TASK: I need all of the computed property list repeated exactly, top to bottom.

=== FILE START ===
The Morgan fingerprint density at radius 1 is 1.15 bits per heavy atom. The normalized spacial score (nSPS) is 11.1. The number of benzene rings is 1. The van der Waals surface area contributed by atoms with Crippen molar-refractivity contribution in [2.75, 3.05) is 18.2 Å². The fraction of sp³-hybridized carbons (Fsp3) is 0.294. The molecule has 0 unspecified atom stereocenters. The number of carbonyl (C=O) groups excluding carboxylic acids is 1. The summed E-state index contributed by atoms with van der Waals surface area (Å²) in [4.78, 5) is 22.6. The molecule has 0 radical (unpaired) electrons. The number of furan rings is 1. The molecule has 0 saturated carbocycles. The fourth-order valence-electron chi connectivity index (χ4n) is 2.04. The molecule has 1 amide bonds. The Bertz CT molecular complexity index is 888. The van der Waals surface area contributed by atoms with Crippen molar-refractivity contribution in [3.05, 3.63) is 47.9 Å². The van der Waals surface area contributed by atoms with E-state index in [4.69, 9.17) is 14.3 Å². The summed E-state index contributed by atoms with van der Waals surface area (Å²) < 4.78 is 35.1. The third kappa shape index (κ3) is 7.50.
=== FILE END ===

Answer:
The Morgan fingerprint density at radius 1 is 1.15 bits per heavy atom. The normalized spacial score (nSPS) is 11.1. The number of benzene rings is 1. The van der Waals surface area contributed by atoms with Crippen molar-refractivity contribution in [2.75, 3.05) is 18.2 Å². The fraction of sp³-hybridized carbons (Fsp3) is 0.294. The molecule has 0 unspecified atom stereocenters. The number of carbonyl (C=O) groups excluding carboxylic acids is 1. The summed E-state index contributed by atoms with van der Waals surface area (Å²) in [4.78, 5) is 22.6. The molecule has 0 radical (unpaired) electrons. The number of furan rings is 1. The molecule has 0 saturated carbocycles. The fourth-order valence-electron chi connectivity index (χ4n) is 2.04. The molecule has 1 amide bonds. The Bertz CT molecular complexity index is 888. The van der Waals surface area contributed by atoms with Crippen molar-refractivity contribution in [3.05, 3.63) is 47.9 Å². The van der Waals surface area contributed by atoms with E-state index in [4.69, 9.17) is 14.3 Å². The summed E-state index contributed by atoms with van der Waals surface area (Å²) < 4.78 is 35.1. The third kappa shape index (κ3) is 7.50.